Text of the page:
Do Starfish Have Brains? (Explained)
Starfish, or sea stars – the term scientists prefer because the invertebrates aren’t actually fish – are generally simple animals without blood or obvious organs to walk or see. A lot of people wonder if these marine creatures have an actual brain.
In this article, we’ll talk all about that but let’s start with a quick answer:
Starfish don’t have brains that we know but they do have a nerve ring that is an essential part of their bodies’ system. This ring connects radial nerves running the length of each arm of the starfish that can react to the stimuli.
However, that certainly doesn’t tell the whole story. Below I’ll explain more about starfish’s “brain”, explain how their nervous system work, and tell you more about how starfish can possibly experience pain. Read on!
Starfish don’t have a brain that we know, but they do have an essential part of their body system called the nerve ring. It surrounds the mouth and connects radial nerves running the length of each arm of the starfish. This creates a sea stars’ nervous system, similar to other Echinoderms nervous systems, such as sand dollars, sea urchins, or brittle stars.
The nerves later control all the starfish movement, react to the stimuli, store all the information, memories, and any decisions about what to do. In addition to that, they coordinate those decisions together.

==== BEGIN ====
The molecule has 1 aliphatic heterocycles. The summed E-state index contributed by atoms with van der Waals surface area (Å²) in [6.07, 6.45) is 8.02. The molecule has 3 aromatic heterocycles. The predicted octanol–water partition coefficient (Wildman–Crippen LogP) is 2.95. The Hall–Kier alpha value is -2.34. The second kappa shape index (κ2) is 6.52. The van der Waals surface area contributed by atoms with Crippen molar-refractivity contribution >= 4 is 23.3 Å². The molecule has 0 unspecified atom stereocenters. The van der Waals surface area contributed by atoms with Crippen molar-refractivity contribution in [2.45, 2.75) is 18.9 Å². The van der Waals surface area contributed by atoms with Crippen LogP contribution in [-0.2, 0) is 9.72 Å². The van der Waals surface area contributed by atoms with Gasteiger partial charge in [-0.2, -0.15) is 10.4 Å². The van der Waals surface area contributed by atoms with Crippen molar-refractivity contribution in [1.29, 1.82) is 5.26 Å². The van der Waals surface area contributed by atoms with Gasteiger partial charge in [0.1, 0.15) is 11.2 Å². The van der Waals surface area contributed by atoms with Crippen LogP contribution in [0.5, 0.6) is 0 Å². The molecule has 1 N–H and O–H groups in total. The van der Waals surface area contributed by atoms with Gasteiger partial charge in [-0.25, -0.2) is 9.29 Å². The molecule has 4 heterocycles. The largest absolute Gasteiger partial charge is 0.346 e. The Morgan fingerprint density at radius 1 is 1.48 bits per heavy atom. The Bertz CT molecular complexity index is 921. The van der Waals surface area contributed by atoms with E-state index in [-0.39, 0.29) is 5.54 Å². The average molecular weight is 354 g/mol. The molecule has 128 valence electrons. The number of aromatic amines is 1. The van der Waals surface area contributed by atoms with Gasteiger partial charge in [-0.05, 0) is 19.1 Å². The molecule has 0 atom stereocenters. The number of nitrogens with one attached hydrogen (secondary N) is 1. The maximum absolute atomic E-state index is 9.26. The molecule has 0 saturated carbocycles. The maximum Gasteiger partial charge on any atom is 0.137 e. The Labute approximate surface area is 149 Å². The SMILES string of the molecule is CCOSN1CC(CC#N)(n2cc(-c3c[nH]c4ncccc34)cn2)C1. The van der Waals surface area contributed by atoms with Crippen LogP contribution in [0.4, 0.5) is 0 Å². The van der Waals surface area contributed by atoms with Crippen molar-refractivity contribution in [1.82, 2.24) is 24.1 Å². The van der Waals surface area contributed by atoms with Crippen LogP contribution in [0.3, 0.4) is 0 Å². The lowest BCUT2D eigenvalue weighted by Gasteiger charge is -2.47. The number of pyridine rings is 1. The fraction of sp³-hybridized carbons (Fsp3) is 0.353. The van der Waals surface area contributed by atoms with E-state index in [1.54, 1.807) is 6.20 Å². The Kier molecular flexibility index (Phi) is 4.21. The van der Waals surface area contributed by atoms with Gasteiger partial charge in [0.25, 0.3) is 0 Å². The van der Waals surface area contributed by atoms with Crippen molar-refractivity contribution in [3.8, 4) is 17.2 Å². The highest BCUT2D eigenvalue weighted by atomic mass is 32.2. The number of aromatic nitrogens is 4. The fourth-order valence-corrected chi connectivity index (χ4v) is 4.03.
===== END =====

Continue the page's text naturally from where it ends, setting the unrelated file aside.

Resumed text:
How do starfish share sensory information without brains?
Sensory information can be shared between starfish tube feet. It’s fascinating that starfish thousands of tube feet can react autonomously to the stimuli. However, when starfish are walking, they can synchronize them and create a bouncing motion – all without a technical brain!
For example, an adult sunflower sea star can coordinate its tube feet and move one meter per minute using 15000 tube feet at the same time!
Tube feet are small flexible appendages located on the underside of sea stars’ bodies. They’re controlled by a water vascular system – a system of canals that connect each tube foot. When the water comes into the system, tube feet extend and reach. When the water goes out, suckers on the top of each foot create a vacuum and help to attach the tube foot to the surface.
It’s also interesting to note about sensory information shared between the different arms and that each arm can take charge of the whole starfish. When starfish is moving, there’s most likely one arm in front. This arm directs movements and seems to take charge of the sensations, like odor or light.
In other words, the sea star has a dominant arm that leads the way and provides instructions on which way to move. Next, thousands of tube feet follow to achieve what was communicated.
Another interesting fact about senses is that starfish have eyes on the very tip of their arms. Thanks to them they can see light, dark, and large structures. Their eyes primarily help them to find a way home – coral reefs.
If you’re interested in reading more about this, I wrote a blog post about starfish eyes here.
As you can see, despite a lack of brain, starfish can thrive. They can locate their food, find their mates, and even can distinguish different odors, ignoring those which are not associated with food.
Do starfish feel pain?
Knowing that certain animals don’t have brains makes us wonder if they can feel pain. As we already know, starfish don’t have a technical brain, but they have a nervous system with a central ring, so they can definitely feel something.
They most likely experience pain another way we do, but we’ll probably never know exactly how. However, scientists studied pain in invertebrates, so the results are worth mentioning.